Now, if you’re anything like me, the announcement of Prince of Persia: The Forgotten Sands left you a little puzzled. What happened to the fantastic (if admittedly easy) cel-shaded Prince of Persia? Critically well received and incredibly well-designed, Prince of Persia (the 2008 version) was a strong, enjoyable romp that left the player gagging for more. Especially with that cliffhanger ending. So, where did it go?
Michael McIntyre (level design director of The Forgotten Sands and the 2008 title) spoke to Kotaku recently, explaining why The Forgotten Sands harked back to the Sands of Time trilogy, seemingly abandoning everything that the 2008 title stood for. According to McIntyte, work started on The Forgotten Sands long before Prince of Persia shipped, so critical success wasn’t a factor in their decisions. Speaking of the differences within the series, Mcintyre says that;
“We firmly believe that Prince of Persia is a brand that can have multiple environments, [so] it makes a lot of sense for us.”
McIntyre admits that Prince of Persia was a polarizing title; People either loved it or hated it. Those that hated it claimed it was ‘too easy’ and gave the player too much of a helping hand, whereas those that liked it, appreciated its fluidity and style; something that The Forgotten Sands seems to be losing sight of, instead focusing on the more complex aerobatic and combat sequences that the series is known for.
“We are happy with what we achieved with that title, and I think games like that can still exist. For me the difference in the 2008 game is that it had less player participation. The player didn’t decide when they wanted to be saved and when they wanted to wall run. In 2008 the experience was far more Zen. You keep playing, keep moving forward no matter what. You got in a rhythm and kept moving forward.”
Personally, I loved the free-flow element to the gameplay. The levels were designed to such perfection with an ideal rhythm underpinning the game’s core mechanics that I never grew bored of exploring the world. So could the cel-shaded Prince of Persia return? It certainly seems likely. McIntyre says that;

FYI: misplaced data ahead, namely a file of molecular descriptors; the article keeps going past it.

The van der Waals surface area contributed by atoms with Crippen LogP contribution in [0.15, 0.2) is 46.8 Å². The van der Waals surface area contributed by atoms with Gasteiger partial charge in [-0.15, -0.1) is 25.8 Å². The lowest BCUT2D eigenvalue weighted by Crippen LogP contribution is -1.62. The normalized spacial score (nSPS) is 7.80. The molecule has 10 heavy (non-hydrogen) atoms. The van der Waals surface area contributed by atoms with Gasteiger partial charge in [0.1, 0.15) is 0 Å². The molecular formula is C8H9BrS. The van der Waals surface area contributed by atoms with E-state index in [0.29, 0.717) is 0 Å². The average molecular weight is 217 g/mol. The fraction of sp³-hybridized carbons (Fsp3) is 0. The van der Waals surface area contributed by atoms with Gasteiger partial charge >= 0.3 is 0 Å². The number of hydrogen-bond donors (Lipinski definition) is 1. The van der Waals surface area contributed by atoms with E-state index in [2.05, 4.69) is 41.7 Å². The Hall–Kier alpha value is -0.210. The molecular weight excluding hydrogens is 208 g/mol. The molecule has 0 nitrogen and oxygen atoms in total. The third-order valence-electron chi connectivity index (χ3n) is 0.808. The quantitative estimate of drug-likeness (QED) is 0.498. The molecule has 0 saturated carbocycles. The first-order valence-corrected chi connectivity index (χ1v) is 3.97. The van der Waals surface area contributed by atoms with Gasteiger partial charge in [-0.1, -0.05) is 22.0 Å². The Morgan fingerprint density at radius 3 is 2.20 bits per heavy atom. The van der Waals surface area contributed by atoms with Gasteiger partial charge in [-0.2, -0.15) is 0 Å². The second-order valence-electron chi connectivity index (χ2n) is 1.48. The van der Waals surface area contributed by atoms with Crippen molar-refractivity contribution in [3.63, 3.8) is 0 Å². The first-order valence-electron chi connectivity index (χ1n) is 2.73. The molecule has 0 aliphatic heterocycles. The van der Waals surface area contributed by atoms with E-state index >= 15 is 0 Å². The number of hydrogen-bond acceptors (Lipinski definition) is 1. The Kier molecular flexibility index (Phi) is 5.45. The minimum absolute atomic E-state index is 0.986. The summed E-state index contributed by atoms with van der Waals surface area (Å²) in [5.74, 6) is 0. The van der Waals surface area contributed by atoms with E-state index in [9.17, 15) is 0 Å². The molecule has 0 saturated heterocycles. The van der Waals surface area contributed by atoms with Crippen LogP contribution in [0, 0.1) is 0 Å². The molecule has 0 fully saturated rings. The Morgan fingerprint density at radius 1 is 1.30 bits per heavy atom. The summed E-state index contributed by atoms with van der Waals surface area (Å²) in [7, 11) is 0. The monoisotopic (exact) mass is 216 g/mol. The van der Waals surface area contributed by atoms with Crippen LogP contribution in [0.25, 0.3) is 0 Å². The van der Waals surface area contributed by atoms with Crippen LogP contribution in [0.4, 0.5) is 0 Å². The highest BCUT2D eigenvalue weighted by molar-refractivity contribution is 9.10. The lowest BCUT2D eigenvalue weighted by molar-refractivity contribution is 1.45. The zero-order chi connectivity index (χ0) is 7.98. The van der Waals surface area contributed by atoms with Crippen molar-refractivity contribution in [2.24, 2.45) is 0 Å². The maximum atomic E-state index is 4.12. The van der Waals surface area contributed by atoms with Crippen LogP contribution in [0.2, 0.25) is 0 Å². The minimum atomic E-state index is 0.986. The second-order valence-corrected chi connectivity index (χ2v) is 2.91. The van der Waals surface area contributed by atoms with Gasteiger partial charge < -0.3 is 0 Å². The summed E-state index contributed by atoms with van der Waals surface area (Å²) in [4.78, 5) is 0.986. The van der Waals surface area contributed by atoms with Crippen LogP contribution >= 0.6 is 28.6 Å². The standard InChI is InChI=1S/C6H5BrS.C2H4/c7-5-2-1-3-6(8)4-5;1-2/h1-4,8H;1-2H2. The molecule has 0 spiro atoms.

Maybe it would be a mix of [The Forgotten Sands and Prince of Persia], as things got harder maybe it would require more skill from the player.
Whilst he says that he enjoyed working on Prince of Persia, McIntyre admits to preferring his time on The Forgotten Sands because of it’s similar approach to game design when compared the original Jordan Mechner Prince of Persia. This is because, he says; “I like tough games.” And who can blame him? If there’s one valid complaint to be made of Prince of Persia, it’s that the game never really punished you for failing to complete a sequence – it simply set you back to the beginning of your rhythm.
What else can be said? I certainly hope we see a return to the cel-shaded Prince of Persia (if only to see where the Prince and Elika traveled to next -damn those visuals were pretty) and hopefully we will… Just as soon as The Forgotten Sands is released.
Do you want a return to the cel-shaded Prince of Persia? Which do you prefer – the flowing tranquility of Prince of Persia, or the hardcore combat and acrobatic sequences seen in the Sands of Time trilogy?
Prince of Persia: The Forgotten Sands is due for release on Xbox 360, Wii and PS3 on May 18th 2010.